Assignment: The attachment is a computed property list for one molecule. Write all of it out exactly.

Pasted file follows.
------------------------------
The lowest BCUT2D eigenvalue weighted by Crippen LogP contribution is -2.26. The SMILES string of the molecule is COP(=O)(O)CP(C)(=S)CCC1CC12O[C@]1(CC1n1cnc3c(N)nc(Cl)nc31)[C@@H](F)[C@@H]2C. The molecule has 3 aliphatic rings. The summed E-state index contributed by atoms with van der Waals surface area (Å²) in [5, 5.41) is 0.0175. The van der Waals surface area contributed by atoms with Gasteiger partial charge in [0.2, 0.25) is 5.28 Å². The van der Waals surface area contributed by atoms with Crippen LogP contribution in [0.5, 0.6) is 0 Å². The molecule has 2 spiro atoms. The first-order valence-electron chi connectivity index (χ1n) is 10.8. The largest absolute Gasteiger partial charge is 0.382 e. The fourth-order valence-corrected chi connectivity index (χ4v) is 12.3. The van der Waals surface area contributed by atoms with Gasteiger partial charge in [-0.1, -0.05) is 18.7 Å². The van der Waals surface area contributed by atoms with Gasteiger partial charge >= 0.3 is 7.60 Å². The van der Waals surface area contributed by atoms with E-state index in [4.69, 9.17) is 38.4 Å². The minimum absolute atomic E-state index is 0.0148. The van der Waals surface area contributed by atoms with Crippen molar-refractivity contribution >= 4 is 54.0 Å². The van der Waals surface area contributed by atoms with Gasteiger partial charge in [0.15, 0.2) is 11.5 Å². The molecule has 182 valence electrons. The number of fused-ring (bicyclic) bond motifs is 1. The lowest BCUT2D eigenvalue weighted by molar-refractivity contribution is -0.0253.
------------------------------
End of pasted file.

The lowest BCUT2D eigenvalue weighted by Crippen LogP contribution is -2.26. The SMILES string of the molecule is COP(=O)(O)CP(C)(=S)CCC1CC12O[C@]1(CC1n1cnc3c(N)nc(Cl)nc31)[C@@H](F)[C@@H]2C. The molecule has 3 aliphatic rings. The summed E-state index contributed by atoms with van der Waals surface area (Å²) in [5, 5.41) is 0.0175. The van der Waals surface area contributed by atoms with Gasteiger partial charge in [0.2, 0.25) is 5.28 Å². The van der Waals surface area contributed by atoms with Crippen LogP contribution in [0.5, 0.6) is 0 Å². The molecule has 2 spiro atoms. The first-order valence-electron chi connectivity index (χ1n) is 10.8. The largest absolute Gasteiger partial charge is 0.382 e. The fourth-order valence-corrected chi connectivity index (χ4v) is 12.3. The van der Waals surface area contributed by atoms with Gasteiger partial charge in [-0.1, -0.05) is 18.7 Å². The van der Waals surface area contributed by atoms with Gasteiger partial charge >= 0.3 is 7.60 Å². The van der Waals surface area contributed by atoms with E-state index in [4.69, 9.17) is 38.4 Å². The minimum absolute atomic E-state index is 0.0148. The van der Waals surface area contributed by atoms with Crippen molar-refractivity contribution >= 4 is 54.0 Å². The van der Waals surface area contributed by atoms with Gasteiger partial charge in [0.15, 0.2) is 11.5 Å². The molecule has 182 valence electrons. The number of fused-ring (bicyclic) bond motifs is 1. The lowest BCUT2D eigenvalue weighted by molar-refractivity contribution is -0.0253.